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Senator Reform Just Plain Bad

As part of the political reforms that the Kremlin announced in December, a new bill has been introduced that would change the way the Federation Council is formed. When President Vladimir Putin presented the proposed changes to senators last week, he said, "The Federation Council should be formed in a more democratic way, and the upper house should become more regional."

The Federation Council has plenty of problems in both of these areas. Most of the senators have only an indirect relationship with the regions they are supposed to represent. In reality, they represent the interests of the Kremlin and major corporations. With the political pendulum beginning to swing away from the federal center and toward the regions, Russia is gradually shifting away from the "federation of corporations" that it became over the last decade and toward a "federation of regions." Restructuring the Federation Council has become the inevitable result of this shift.

According to the Kremlin's plan, each gubernatorial candidate will put forward three senatorial candidates, one of whom the governor will choose to become the senator. Deputies from each regional legislative assembly will nominate senators representing the legislative branch.

The residency requirement will also change. All senatorial nominees must have lived for at least five years in the regions they are nominated to represent, with the exception of all incumbent senators and State Duma deputies.

Although it is a slight improvement over the current law, this bill is just plain bad. There are still no direct elections, and a governor cannot under any circumstances remove a senator in whom he has lost confidence. As a result, the senator is not accountable to the governor or the people.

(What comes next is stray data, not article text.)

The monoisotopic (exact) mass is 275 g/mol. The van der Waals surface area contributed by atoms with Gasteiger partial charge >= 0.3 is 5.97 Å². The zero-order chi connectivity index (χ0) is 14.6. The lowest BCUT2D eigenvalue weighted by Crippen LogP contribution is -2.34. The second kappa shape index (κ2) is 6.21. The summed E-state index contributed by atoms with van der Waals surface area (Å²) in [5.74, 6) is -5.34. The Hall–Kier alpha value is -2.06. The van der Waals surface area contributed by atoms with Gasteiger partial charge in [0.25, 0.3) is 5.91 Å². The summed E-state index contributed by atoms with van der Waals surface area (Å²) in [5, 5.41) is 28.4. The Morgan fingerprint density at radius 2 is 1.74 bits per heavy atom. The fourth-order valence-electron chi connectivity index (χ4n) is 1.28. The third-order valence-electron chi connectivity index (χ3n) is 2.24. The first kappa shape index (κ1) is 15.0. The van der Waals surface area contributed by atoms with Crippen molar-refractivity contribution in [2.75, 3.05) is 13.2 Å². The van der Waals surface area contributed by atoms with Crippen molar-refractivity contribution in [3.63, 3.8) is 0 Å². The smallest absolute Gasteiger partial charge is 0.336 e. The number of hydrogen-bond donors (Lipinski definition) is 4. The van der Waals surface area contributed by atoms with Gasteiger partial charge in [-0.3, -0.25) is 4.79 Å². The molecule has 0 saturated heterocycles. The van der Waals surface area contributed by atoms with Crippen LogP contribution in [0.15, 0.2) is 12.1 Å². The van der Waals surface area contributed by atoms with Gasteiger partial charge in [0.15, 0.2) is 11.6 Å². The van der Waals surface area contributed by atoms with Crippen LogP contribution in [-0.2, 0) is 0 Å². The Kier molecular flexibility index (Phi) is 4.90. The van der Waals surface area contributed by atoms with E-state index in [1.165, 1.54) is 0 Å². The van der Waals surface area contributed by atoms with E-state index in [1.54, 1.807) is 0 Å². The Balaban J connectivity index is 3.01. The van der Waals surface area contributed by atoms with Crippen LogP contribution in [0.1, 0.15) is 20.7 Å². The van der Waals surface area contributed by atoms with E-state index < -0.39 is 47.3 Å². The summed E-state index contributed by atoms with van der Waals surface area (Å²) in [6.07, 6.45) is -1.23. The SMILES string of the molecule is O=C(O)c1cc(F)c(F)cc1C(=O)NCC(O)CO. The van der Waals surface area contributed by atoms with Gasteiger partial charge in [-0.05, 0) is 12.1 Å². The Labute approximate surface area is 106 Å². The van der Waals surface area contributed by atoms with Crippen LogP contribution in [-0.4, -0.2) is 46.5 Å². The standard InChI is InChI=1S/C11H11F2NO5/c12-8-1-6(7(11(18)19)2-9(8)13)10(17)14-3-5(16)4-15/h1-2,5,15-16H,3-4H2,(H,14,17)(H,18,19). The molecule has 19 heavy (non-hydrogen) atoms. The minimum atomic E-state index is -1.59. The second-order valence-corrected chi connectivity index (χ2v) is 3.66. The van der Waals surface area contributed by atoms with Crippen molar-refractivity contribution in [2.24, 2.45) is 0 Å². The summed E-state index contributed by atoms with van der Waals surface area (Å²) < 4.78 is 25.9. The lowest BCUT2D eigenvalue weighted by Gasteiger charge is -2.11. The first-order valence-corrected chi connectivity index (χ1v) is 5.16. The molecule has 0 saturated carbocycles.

These changes are a democratic improvement, as Putin claims, only in the sense that the Kremlin and powerful business clans can no longer directly appoint the senators of their choice. This may be true, but now these clans can effectively "buy" senators without worrying that they might later be replaced, even if they act against the interests of the regions they represent. Without the right to recall senators, the regional political elite have lost even more control over the very people who are supposed to protect its interests. What's more, the Kremlin dropped the minimum age for senators from the proposed threshold of 30 to 35 years down to just 21.

Once again, the Kremlin powerbrokers have proved themselves unwilling to improve the dysfunctional political system they themselves have mangled. The Federation Council could be improved by returning to the procedure used from 1993 to 1995, when senators were directly elected by the people. Or they could use the model from 1996 to 2000, when the Federation Council was composed of a mixture of senators, governors and the speakers of regional parliaments.

Instead, the Kremlin is proposing a system that ostensibly allows voters to express their will but actually shields those in power from accountablility to the electorate. What's more, this system has no feedback mechanism, and the senators are unaccountable to the people. Any arrangement that does not take regional interests into account and denies the regions political representation not only is destined for an early demise but also poses a threat to the entire political system.

Nikolai Petrov is a scholar in residence at the Carnegie Moscow Center.

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